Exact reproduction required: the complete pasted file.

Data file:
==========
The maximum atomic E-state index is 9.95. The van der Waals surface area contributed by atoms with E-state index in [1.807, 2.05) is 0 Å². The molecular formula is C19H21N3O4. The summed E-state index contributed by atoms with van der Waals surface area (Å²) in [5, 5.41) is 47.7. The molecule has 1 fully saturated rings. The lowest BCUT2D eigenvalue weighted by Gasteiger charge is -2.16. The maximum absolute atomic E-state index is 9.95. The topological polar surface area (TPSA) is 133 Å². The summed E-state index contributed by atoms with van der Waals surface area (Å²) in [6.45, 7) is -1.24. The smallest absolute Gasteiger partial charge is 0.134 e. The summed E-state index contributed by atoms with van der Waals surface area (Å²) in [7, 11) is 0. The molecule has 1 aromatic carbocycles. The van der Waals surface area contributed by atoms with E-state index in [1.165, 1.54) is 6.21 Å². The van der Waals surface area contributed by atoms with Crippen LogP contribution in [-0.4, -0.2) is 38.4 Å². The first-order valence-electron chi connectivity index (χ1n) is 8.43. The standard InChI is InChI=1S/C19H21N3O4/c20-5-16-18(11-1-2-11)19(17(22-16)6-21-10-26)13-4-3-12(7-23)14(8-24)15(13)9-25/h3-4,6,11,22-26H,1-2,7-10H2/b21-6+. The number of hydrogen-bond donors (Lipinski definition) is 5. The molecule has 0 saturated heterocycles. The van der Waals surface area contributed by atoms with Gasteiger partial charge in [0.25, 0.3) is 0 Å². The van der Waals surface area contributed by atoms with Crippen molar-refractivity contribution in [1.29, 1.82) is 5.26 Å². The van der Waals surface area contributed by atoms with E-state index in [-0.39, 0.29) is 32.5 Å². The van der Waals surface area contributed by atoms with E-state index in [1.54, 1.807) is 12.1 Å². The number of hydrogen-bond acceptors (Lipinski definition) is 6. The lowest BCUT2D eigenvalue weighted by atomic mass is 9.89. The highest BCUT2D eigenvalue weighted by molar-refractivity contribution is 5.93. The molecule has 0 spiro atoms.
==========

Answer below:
The maximum atomic E-state index is 9.95. The van der Waals surface area contributed by atoms with E-state index in [1.807, 2.05) is 0 Å². The molecular formula is C19H21N3O4. The summed E-state index contributed by atoms with van der Waals surface area (Å²) in [5, 5.41) is 47.7. The molecule has 1 fully saturated rings. The lowest BCUT2D eigenvalue weighted by Gasteiger charge is -2.16. The maximum absolute atomic E-state index is 9.95. The topological polar surface area (TPSA) is 133 Å². The summed E-state index contributed by atoms with van der Waals surface area (Å²) in [6.45, 7) is -1.24. The smallest absolute Gasteiger partial charge is 0.134 e. The summed E-state index contributed by atoms with van der Waals surface area (Å²) in [7, 11) is 0. The molecule has 1 aromatic carbocycles. The van der Waals surface area contributed by atoms with E-state index in [1.165, 1.54) is 6.21 Å². The van der Waals surface area contributed by atoms with Crippen LogP contribution in [-0.4, -0.2) is 38.4 Å². The first-order valence-electron chi connectivity index (χ1n) is 8.43. The standard InChI is InChI=1S/C19H21N3O4/c20-5-16-18(11-1-2-11)19(17(22-16)6-21-10-26)13-4-3-12(7-23)14(8-24)15(13)9-25/h3-4,6,11,22-26H,1-2,7-10H2/b21-6+. The number of hydrogen-bond donors (Lipinski definition) is 5. The molecule has 0 saturated heterocycles. The van der Waals surface area contributed by atoms with Gasteiger partial charge in [0.25, 0.3) is 0 Å². The van der Waals surface area contributed by atoms with Crippen molar-refractivity contribution in [1.29, 1.82) is 5.26 Å². The van der Waals surface area contributed by atoms with E-state index in [-0.39, 0.29) is 32.5 Å². The van der Waals surface area contributed by atoms with E-state index in [1.54, 1.807) is 12.1 Å². The number of hydrogen-bond acceptors (Lipinski definition) is 6. The lowest BCUT2D eigenvalue weighted by atomic mass is 9.89. The highest BCUT2D eigenvalue weighted by molar-refractivity contribution is 5.93. The molecule has 0 spiro atoms.